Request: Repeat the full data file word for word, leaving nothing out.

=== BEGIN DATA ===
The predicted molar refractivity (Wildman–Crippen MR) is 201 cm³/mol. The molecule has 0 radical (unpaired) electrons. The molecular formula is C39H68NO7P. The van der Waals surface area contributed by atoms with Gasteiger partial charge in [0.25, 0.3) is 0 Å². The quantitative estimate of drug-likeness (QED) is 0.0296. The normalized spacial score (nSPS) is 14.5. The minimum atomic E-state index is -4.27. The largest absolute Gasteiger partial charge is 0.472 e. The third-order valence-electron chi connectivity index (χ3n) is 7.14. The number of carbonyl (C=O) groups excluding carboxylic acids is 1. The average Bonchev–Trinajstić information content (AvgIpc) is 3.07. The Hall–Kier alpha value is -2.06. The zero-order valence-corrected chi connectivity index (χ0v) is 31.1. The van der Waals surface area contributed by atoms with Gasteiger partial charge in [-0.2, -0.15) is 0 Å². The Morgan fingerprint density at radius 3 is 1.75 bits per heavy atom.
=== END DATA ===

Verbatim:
The predicted molar refractivity (Wildman–Crippen MR) is 201 cm³/mol. The molecule has 0 radical (unpaired) electrons. The molecular formula is C39H68NO7P. The van der Waals surface area contributed by atoms with Gasteiger partial charge in [0.25, 0.3) is 0 Å². The quantitative estimate of drug-likeness (QED) is 0.0296. The normalized spacial score (nSPS) is 14.5. The minimum atomic E-state index is -4.27. The largest absolute Gasteiger partial charge is 0.472 e. The third-order valence-electron chi connectivity index (χ3n) is 7.14. The number of carbonyl (C=O) groups excluding carboxylic acids is 1. The average Bonchev–Trinajstić information content (AvgIpc) is 3.07. The Hall–Kier alpha value is -2.06. The zero-order valence-corrected chi connectivity index (χ0v) is 31.1. The van der Waals surface area contributed by atoms with Gasteiger partial charge in [-0.2, -0.15) is 0 Å². The Morgan fingerprint density at radius 3 is 1.75 bits per heavy atom.